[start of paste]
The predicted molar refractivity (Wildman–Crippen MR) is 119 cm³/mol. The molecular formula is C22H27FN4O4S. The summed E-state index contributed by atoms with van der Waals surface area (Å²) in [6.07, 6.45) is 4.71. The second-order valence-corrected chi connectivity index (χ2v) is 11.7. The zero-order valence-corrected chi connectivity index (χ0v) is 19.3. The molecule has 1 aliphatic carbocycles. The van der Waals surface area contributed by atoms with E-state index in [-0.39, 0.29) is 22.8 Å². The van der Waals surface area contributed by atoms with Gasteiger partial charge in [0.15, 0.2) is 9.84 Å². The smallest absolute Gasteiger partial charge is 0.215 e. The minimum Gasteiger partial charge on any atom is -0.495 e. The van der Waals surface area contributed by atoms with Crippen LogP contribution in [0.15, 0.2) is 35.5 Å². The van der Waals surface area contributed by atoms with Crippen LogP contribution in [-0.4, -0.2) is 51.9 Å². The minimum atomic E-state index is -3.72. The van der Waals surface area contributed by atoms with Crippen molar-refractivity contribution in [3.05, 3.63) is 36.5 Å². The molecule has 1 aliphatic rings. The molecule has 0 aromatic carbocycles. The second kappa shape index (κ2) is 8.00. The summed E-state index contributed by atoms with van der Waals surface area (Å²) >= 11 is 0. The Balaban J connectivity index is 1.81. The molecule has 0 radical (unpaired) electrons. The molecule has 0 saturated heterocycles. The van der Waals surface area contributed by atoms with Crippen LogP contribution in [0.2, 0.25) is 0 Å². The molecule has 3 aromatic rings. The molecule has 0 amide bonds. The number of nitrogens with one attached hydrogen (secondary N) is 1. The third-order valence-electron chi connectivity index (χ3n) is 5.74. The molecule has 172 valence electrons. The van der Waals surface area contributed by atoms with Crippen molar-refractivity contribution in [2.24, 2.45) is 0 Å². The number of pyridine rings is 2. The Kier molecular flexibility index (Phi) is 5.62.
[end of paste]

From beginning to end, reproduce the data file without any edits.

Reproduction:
The predicted molar refractivity (Wildman–Crippen MR) is 119 cm³/mol. The molecular formula is C22H27FN4O4S. The summed E-state index contributed by atoms with van der Waals surface area (Å²) in [6.07, 6.45) is 4.71. The second-order valence-corrected chi connectivity index (χ2v) is 11.7. The zero-order valence-corrected chi connectivity index (χ0v) is 19.3. The molecule has 1 aliphatic carbocycles. The van der Waals surface area contributed by atoms with E-state index in [-0.39, 0.29) is 22.8 Å². The van der Waals surface area contributed by atoms with Gasteiger partial charge in [0.15, 0.2) is 9.84 Å². The smallest absolute Gasteiger partial charge is 0.215 e. The minimum Gasteiger partial charge on any atom is -0.495 e. The van der Waals surface area contributed by atoms with Crippen LogP contribution in [0.15, 0.2) is 35.5 Å². The van der Waals surface area contributed by atoms with Crippen LogP contribution in [-0.4, -0.2) is 51.9 Å². The minimum atomic E-state index is -3.72. The van der Waals surface area contributed by atoms with Crippen molar-refractivity contribution in [3.05, 3.63) is 36.5 Å². The molecule has 1 aliphatic rings. The molecule has 0 aromatic carbocycles. The second kappa shape index (κ2) is 8.00. The summed E-state index contributed by atoms with van der Waals surface area (Å²) >= 11 is 0. The Balaban J connectivity index is 1.81. The molecule has 0 radical (unpaired) electrons. The molecule has 0 saturated heterocycles. The van der Waals surface area contributed by atoms with Crippen LogP contribution in [0.2, 0.25) is 0 Å². The molecule has 3 aromatic rings. The molecule has 0 amide bonds. The number of nitrogens with one attached hydrogen (secondary N) is 1. The third-order valence-electron chi connectivity index (χ3n) is 5.74. The molecule has 172 valence electrons. The van der Waals surface area contributed by atoms with Crippen molar-refractivity contribution in [2.24, 2.45) is 0 Å². The number of pyridine rings is 2. The Kier molecular flexibility index (Phi) is 5.62.